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Gentrification – developing city districts in a socially responsible manner

Symposium held on November 17, 2011 at the Kolpinghaus Frankfurt/Main

Press roundup on gentrification, © Stadtplanungsamt Stadt Frankfurt am Main

Gentrification describes that process of upgrading of districts/residential quarters which goes hand in hand with the displacement of the local residents and companies as a result of fast-rising rents and property prices. All prospering cities both in Germany and elsewhere currently face this issue or similar problems.

Gentrification can therefore also be described as the result of a shift in the appreciation of downtown urban areas in economically prosperous regions. From an urban development and ecological point of view this kind of population growth is essentially regarded as positive as it helps foster compact cities with short commutes.

In Frankfurt/Main, the first wave of gentrification took place as early as the 1970s. There are indications that some quarters are experiencing a second wave at present. In particular, areas close to downtown are feeling great pressure to upgrade facilities. The continuing influx of residents (the population is estimated to grow to 724,000 by 2030), tension in the housing market, a surge in rents (in particular in areas close to downtown) and high property prices (strong price and sales increases in the residential property market) along with the conversion of rented accommodation into owner-occupied apartments have given cause for concern to many people, who are worried that they may lose their homes and familiar neighborhoods. It is therefore important that their legitimate need for a sense of belonging, for protection from change and for the preservation of neighborhoods that have arisen naturally be respected and taken into account.


Convention on gentrification, © Stadtplanungsamt Stadt Frankfurt am Main

However, the focus on gentrification must not distract from those areas that are moving in the opposite direction, developing problems that call for special remedial action. It is equally the city planners’ responsibility to stabilize those quarters that have a considerable need for renewal. Enhancing facilities, in particular as part of promoting urban development in these quarters, is explicitly desired or required and therefore receive funding.

The balancing act between desired upgrading processes which fall under the urban renewal programs on the one hand, and the displacement of the population as a result of gentrification on the other, prompted the City Planning Department to organize a symposium on this subject.

The aim of the symposium was to demonstrate requirements, processes and results of gentrification and illustrate current strategies and control mechanisms. Moreover, it provided an opportunity to present and discuss current research, experience gained in other cities, and alternative perspectives. Speakers with backgrounds in the business world and in planning administration from the cities Nuremburg, Hamburg, Berlin and Munich were invited to exchange ideas on the subject. A report from a critical observer relating his experiences rounded out the program.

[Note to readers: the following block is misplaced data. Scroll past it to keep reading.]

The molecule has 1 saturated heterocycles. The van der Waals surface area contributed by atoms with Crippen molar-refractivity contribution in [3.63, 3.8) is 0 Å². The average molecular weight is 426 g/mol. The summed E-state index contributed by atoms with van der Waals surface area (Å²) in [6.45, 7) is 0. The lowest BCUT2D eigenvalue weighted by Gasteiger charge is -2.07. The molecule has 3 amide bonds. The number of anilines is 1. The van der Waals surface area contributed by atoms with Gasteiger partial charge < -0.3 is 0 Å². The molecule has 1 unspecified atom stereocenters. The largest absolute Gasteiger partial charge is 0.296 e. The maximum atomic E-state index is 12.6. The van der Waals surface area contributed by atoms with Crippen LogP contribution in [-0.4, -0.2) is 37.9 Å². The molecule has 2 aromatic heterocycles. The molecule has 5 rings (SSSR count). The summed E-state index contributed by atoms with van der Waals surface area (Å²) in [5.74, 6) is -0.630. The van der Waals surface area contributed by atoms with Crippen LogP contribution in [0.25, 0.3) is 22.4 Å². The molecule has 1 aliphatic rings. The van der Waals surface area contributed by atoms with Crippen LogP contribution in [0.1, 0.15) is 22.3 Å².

The symposium was also attended by representatives of the City Council and Municipal Departments along with representatives of the housing industry, not-for-profit associations and initiatives.


People attending the gentrification convention, © Stadtplanungsamt Stadt Frankfurt am Main

The event demonstrated that there is no one-size-fits-all approach to handling the negative impact of upgrading and gentrification processes. It is crucial that we better get to know and understand what causes such processes and how they evolve, for example when the intended enhancement turns into non-intentional displacement. Only in this way can effective control mechanisms be developed and mistakes prevented. The event illustrated the difficulty in controlling gentrification processes in a socially responsible manner. Several speakers pointed out that so-called statutes for the protection of social environments can provide a positive control function in particular in such cases where in connection with the state’s legal regulation (not yet available in Hessen) establishing residential property is subject to prior approval. A strategy that will handle gentrification processes successfully thus needs to address the issue on two levels: First, in existing quarters that are affected the strategy must cover a set of measures, such as issuing statutes to protect social environments or granting rights of preemption to the local authority. Second, it has to ensure that in an expanding city, additional residential areas and new dwellings (including social housing units) are built to accommodate new residents and meet the increased demand for residential space.

Documentation of the symposium including the speakers’ presentations along with the issues raised and discussed in the course of the event has since been published. It forms the basis for future work within the administration and political committees as well as with citizens and initiatives. A foundation for developing a strategy for “socially responsible urban development” is currently being devised. It will be submitted to the vote of the political committees in due course.

A print version of this documentation can be purchased for 5,00 euros from the City Planning Department at the opening times set out below or downloaded online under Publications.

The publication and the speakers’ slides can be downloaded via the link below.


Relevant publications by the City Planning Department

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